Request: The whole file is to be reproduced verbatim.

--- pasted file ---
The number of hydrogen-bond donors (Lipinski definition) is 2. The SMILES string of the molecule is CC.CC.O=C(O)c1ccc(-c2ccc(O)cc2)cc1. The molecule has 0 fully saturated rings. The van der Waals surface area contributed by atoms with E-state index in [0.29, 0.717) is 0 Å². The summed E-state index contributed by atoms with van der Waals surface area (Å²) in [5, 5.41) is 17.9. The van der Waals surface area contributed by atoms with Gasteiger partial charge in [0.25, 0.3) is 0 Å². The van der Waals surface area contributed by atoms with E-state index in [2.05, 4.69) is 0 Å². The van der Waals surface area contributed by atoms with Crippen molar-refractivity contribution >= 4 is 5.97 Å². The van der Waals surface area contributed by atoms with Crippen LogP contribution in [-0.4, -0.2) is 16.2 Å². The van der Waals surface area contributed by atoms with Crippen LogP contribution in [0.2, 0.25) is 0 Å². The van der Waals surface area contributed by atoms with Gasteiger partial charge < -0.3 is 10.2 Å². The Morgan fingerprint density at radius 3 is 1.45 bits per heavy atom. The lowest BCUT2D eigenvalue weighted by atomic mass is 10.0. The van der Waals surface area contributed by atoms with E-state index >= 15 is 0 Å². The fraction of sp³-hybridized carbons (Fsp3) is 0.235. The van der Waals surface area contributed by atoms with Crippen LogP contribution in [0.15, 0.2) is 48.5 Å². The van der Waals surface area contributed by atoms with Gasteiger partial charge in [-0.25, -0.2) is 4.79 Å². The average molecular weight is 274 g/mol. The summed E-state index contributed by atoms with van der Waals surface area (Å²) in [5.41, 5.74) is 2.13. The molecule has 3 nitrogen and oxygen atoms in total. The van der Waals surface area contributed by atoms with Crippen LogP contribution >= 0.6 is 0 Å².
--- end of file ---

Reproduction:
The number of hydrogen-bond donors (Lipinski definition) is 2. The SMILES string of the molecule is CC.CC.O=C(O)c1ccc(-c2ccc(O)cc2)cc1. The molecule has 0 fully saturated rings. The van der Waals surface area contributed by atoms with E-state index in [0.29, 0.717) is 0 Å². The summed E-state index contributed by atoms with van der Waals surface area (Å²) in [5, 5.41) is 17.9. The van der Waals surface area contributed by atoms with Gasteiger partial charge in [0.25, 0.3) is 0 Å². The van der Waals surface area contributed by atoms with E-state index in [2.05, 4.69) is 0 Å². The van der Waals surface area contributed by atoms with Crippen molar-refractivity contribution >= 4 is 5.97 Å². The van der Waals surface area contributed by atoms with Crippen LogP contribution in [-0.4, -0.2) is 16.2 Å². The van der Waals surface area contributed by atoms with Crippen LogP contribution in [0.2, 0.25) is 0 Å². The van der Waals surface area contributed by atoms with Gasteiger partial charge < -0.3 is 10.2 Å². The Morgan fingerprint density at radius 3 is 1.45 bits per heavy atom. The lowest BCUT2D eigenvalue weighted by atomic mass is 10.0. The van der Waals surface area contributed by atoms with E-state index >= 15 is 0 Å². The fraction of sp³-hybridized carbons (Fsp3) is 0.235. The van der Waals surface area contributed by atoms with Crippen LogP contribution in [0.15, 0.2) is 48.5 Å². The van der Waals surface area contributed by atoms with Gasteiger partial charge in [-0.25, -0.2) is 4.79 Å². The average molecular weight is 274 g/mol. The summed E-state index contributed by atoms with van der Waals surface area (Å²) in [5.41, 5.74) is 2.13. The molecule has 3 nitrogen and oxygen atoms in total. The van der Waals surface area contributed by atoms with Crippen LogP contribution >= 0.6 is 0 Å².